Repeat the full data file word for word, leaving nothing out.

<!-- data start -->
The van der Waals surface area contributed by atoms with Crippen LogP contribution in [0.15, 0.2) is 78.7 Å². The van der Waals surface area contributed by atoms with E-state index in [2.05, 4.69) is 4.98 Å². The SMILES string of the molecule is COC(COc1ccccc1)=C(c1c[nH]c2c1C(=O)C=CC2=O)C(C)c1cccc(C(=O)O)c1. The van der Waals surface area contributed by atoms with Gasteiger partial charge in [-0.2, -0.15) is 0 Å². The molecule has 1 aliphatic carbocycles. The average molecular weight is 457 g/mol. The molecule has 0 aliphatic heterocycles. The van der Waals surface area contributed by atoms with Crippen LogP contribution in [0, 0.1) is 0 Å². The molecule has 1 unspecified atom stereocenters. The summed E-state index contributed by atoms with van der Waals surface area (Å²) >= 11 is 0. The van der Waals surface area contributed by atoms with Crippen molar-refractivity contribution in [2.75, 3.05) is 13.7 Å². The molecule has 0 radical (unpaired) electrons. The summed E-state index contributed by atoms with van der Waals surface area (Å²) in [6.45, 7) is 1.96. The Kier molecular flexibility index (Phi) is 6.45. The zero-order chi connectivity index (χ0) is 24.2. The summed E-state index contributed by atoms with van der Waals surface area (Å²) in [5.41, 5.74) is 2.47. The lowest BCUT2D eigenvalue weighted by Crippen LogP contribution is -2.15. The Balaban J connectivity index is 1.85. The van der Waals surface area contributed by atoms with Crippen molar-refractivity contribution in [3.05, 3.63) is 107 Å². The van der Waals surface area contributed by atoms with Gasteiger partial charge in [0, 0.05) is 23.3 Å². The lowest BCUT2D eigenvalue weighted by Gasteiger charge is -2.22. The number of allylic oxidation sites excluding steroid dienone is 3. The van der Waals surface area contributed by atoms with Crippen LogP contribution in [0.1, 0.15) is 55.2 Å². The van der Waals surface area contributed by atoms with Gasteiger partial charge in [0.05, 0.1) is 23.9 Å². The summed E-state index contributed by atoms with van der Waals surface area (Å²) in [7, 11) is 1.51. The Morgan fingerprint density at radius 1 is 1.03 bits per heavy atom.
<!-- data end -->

The van der Waals surface area contributed by atoms with Crippen LogP contribution in [0.15, 0.2) is 78.7 Å². The van der Waals surface area contributed by atoms with E-state index in [2.05, 4.69) is 4.98 Å². The SMILES string of the molecule is COC(COc1ccccc1)=C(c1c[nH]c2c1C(=O)C=CC2=O)C(C)c1cccc(C(=O)O)c1. The van der Waals surface area contributed by atoms with Gasteiger partial charge in [-0.2, -0.15) is 0 Å². The molecule has 1 aliphatic carbocycles. The average molecular weight is 457 g/mol. The molecule has 0 aliphatic heterocycles. The van der Waals surface area contributed by atoms with Crippen LogP contribution in [0, 0.1) is 0 Å². The molecule has 1 unspecified atom stereocenters. The summed E-state index contributed by atoms with van der Waals surface area (Å²) >= 11 is 0. The van der Waals surface area contributed by atoms with Crippen molar-refractivity contribution in [2.75, 3.05) is 13.7 Å². The molecule has 0 radical (unpaired) electrons. The summed E-state index contributed by atoms with van der Waals surface area (Å²) in [6.45, 7) is 1.96. The Kier molecular flexibility index (Phi) is 6.45. The zero-order chi connectivity index (χ0) is 24.2. The summed E-state index contributed by atoms with van der Waals surface area (Å²) in [5.41, 5.74) is 2.47. The lowest BCUT2D eigenvalue weighted by Crippen LogP contribution is -2.15. The Balaban J connectivity index is 1.85. The van der Waals surface area contributed by atoms with Crippen molar-refractivity contribution in [3.05, 3.63) is 107 Å². The van der Waals surface area contributed by atoms with Gasteiger partial charge in [0, 0.05) is 23.3 Å². The lowest BCUT2D eigenvalue weighted by Gasteiger charge is -2.22. The number of allylic oxidation sites excluding steroid dienone is 3. The van der Waals surface area contributed by atoms with Crippen LogP contribution in [0.1, 0.15) is 55.2 Å². The van der Waals surface area contributed by atoms with Gasteiger partial charge in [0.05, 0.1) is 23.9 Å². The summed E-state index contributed by atoms with van der Waals surface area (Å²) in [7, 11) is 1.51. The Morgan fingerprint density at radius 1 is 1.03 bits per heavy atom.